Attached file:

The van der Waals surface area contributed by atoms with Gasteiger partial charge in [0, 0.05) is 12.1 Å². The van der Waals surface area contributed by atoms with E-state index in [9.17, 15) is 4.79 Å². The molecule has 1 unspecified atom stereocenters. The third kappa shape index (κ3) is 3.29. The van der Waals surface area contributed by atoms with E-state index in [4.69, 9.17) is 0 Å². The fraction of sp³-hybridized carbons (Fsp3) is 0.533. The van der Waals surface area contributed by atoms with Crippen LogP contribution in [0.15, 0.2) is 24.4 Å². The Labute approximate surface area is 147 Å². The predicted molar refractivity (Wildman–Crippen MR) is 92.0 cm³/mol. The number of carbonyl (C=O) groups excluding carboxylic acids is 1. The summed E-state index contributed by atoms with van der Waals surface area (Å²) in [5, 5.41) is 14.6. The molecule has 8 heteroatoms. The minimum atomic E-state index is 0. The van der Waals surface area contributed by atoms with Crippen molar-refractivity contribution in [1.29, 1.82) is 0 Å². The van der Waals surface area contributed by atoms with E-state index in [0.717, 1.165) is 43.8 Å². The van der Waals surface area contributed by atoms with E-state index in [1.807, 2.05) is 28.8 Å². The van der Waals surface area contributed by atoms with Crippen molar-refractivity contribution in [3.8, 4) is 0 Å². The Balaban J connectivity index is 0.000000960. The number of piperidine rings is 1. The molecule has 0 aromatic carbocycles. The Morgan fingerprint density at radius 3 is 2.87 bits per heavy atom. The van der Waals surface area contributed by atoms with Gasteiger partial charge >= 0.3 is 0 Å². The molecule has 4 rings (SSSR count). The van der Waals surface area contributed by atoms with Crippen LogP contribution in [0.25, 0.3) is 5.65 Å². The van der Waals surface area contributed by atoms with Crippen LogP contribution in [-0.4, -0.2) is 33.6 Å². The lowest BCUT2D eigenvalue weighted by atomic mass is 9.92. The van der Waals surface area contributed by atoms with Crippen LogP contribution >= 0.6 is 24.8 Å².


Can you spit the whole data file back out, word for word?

The van der Waals surface area contributed by atoms with Gasteiger partial charge in [0, 0.05) is 12.1 Å². The van der Waals surface area contributed by atoms with E-state index in [9.17, 15) is 4.79 Å². The molecule has 1 unspecified atom stereocenters. The third kappa shape index (κ3) is 3.29. The van der Waals surface area contributed by atoms with E-state index in [4.69, 9.17) is 0 Å². The fraction of sp³-hybridized carbons (Fsp3) is 0.533. The van der Waals surface area contributed by atoms with Crippen LogP contribution in [0.15, 0.2) is 24.4 Å². The Labute approximate surface area is 147 Å². The predicted molar refractivity (Wildman–Crippen MR) is 92.0 cm³/mol. The number of carbonyl (C=O) groups excluding carboxylic acids is 1. The summed E-state index contributed by atoms with van der Waals surface area (Å²) in [5, 5.41) is 14.6. The molecule has 8 heteroatoms. The minimum atomic E-state index is 0. The van der Waals surface area contributed by atoms with Crippen molar-refractivity contribution in [1.29, 1.82) is 0 Å². The van der Waals surface area contributed by atoms with E-state index in [0.717, 1.165) is 43.8 Å². The van der Waals surface area contributed by atoms with E-state index in [1.807, 2.05) is 28.8 Å². The van der Waals surface area contributed by atoms with Crippen molar-refractivity contribution in [3.8, 4) is 0 Å². The Balaban J connectivity index is 0.000000960. The number of piperidine rings is 1. The molecule has 0 aromatic carbocycles. The Morgan fingerprint density at radius 3 is 2.87 bits per heavy atom. The van der Waals surface area contributed by atoms with Gasteiger partial charge >= 0.3 is 0 Å². The molecule has 4 rings (SSSR count). The van der Waals surface area contributed by atoms with Crippen LogP contribution in [0.25, 0.3) is 5.65 Å². The van der Waals surface area contributed by atoms with Crippen LogP contribution in [-0.4, -0.2) is 33.6 Å². The lowest BCUT2D eigenvalue weighted by atomic mass is 9.92. The van der Waals surface area contributed by atoms with Crippen LogP contribution >= 0.6 is 24.8 Å².